Despite a love of bourbon and central Texas summers, my back porch sometimes grows too hot to truly enjoy a glass–even in the late evening hours. Thank God for last night’s exception. It had showered earlier in the day, and instead of the sun burning up the droplets as soon as they hit the ground, the cloud cover had allowed the air to remain cool. This resulted in a maglie calcio online near-misty, damp night with few mosquitoes and varmints in sight — a night that begged for a new whiskey to be tried. I settled back into my Adirondack chair and got to “work.”
Henry McKenna Single Barrel is packaged as a “table whiskey,” and the phrase delivers on what it implies. This is a straightforward and easily downable bourbon that lacks pretension and a whole lot of fanfare.
The color, in some ways, resembles the smell — thin, temperate, middle-hued. That thinness is an attribute of the slightest medicinal astringency, something that you find in almost all bourbon, and it is not unpleasant (unlike the Cody Road debacle, an experiment maglie calcio shop which still prejudices me against rye). The nose carried notes of amber, caramel, and maple — a lot like a Dr. Pepper fountain with a little too much syrup.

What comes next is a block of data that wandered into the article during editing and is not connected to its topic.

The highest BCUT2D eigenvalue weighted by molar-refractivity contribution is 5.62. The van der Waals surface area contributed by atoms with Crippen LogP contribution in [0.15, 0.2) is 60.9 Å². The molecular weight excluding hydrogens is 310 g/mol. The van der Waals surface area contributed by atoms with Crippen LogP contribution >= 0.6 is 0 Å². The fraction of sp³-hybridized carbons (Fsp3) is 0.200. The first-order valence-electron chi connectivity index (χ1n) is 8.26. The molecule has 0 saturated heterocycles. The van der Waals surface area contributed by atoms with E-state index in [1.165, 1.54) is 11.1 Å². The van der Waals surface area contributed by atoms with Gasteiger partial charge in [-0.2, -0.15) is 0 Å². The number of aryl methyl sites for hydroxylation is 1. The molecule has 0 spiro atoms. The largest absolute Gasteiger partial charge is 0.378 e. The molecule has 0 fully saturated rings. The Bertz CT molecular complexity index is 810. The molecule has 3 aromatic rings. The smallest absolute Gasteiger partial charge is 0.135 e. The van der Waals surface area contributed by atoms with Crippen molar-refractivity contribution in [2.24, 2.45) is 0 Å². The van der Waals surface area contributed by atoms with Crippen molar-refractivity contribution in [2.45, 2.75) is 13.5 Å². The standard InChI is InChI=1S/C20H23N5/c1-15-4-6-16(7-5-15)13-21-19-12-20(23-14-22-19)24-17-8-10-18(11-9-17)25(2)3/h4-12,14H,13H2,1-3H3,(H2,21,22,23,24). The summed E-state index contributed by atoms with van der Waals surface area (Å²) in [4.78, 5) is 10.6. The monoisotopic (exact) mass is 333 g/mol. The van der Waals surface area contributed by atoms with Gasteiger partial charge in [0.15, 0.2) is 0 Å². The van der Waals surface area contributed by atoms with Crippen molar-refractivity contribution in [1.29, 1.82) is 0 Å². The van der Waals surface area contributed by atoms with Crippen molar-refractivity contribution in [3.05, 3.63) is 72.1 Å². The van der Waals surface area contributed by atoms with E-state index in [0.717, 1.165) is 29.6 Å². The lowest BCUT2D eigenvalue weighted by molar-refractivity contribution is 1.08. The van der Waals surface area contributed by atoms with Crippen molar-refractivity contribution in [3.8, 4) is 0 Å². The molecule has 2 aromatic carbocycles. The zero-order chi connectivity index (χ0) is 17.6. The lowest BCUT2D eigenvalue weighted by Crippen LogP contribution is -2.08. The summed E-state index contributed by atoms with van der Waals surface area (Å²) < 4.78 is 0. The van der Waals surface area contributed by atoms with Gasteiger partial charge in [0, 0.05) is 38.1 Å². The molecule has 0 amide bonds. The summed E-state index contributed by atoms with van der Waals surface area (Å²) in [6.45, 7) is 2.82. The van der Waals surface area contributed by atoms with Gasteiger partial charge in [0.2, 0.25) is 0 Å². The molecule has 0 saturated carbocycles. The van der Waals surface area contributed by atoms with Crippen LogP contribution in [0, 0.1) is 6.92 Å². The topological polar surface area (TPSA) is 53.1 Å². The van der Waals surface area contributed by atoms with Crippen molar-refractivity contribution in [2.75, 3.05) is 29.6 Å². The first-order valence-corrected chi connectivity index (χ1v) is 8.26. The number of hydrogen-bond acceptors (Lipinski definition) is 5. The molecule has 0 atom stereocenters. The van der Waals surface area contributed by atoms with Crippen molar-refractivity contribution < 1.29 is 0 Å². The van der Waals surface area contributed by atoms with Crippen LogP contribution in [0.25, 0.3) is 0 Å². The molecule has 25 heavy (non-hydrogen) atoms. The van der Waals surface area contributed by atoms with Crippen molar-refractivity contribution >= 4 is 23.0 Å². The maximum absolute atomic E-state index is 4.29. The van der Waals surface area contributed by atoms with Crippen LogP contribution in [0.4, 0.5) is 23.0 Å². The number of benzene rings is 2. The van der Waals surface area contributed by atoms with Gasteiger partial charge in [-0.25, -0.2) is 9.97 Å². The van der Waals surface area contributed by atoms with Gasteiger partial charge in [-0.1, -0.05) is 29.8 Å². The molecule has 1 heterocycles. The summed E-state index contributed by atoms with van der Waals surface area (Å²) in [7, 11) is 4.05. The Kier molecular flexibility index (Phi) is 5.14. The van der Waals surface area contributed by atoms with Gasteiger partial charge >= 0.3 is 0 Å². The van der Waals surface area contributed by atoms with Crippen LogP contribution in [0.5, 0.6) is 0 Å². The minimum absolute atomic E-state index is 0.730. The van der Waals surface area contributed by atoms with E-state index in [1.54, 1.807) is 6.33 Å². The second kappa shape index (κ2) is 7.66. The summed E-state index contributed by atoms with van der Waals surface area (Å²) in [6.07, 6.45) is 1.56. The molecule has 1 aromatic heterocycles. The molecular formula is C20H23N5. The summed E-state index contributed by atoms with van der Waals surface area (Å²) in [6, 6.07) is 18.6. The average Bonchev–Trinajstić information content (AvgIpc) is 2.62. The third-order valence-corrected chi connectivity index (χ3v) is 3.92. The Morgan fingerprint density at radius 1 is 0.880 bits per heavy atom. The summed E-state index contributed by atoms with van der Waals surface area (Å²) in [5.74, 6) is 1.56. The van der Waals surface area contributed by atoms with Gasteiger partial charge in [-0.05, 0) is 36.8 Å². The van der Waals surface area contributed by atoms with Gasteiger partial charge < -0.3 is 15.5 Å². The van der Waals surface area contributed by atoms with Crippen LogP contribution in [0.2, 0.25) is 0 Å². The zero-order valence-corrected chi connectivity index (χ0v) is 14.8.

I first tried the Henry McKenna without water (as usual). The initial few sips were distinctly oaky, with one of the most pleasant after-burns I’ve enjoyed in a bourbon. The burn is deep, and stays on the palate long after a single sip, with a fine char. Caramel bubbles up under that char like a good cobbler through the crust. The flavor sears a little, but is not at all punishing. At first, I tasted little to no fruity or floral notes. Again — the characterization as a “table whiskey” is dead-on.
After the flavor (or my imagination) opened up a little, I noticed the faintest apricot taste on the back-sip. By “back-sip,” I mean the moment between the initial sip and when that “char” lingers after the liquid is downed. On the finest edges of my taste buds, I could maglie calcio a poco prezzo detect white floral notes. The main body of the bourbon remained is that charred oak. Though it’s an uncomplicated flavor, I could have easily swilled a few more glasses due to this bottle’s simple goodness.
I splashed a couple of fingers of water into the second glass so that I had about one-third of water, two-thirds bourbon in the glass. DO NOT DO THIS. With water, the floral notes on the periphery dilute way too easily, while only the most peppery portions of the wood flavor surface. The caramel flavor largely dissipated. I regret splashing so much water in and will begin experimenting with only a few drops from now on.
Barrel #783. Bottled on September 28, 2001
Best aspect: A fine, lingering burn.
Worst aspect: Since using too much water was my fault, my only complaint is that one more flavor outside of the oak could have made it a more interesting sip.
Enjoyed after: prosciutto and egg sandwich
Song to pair with: “Long As I Can See the Light”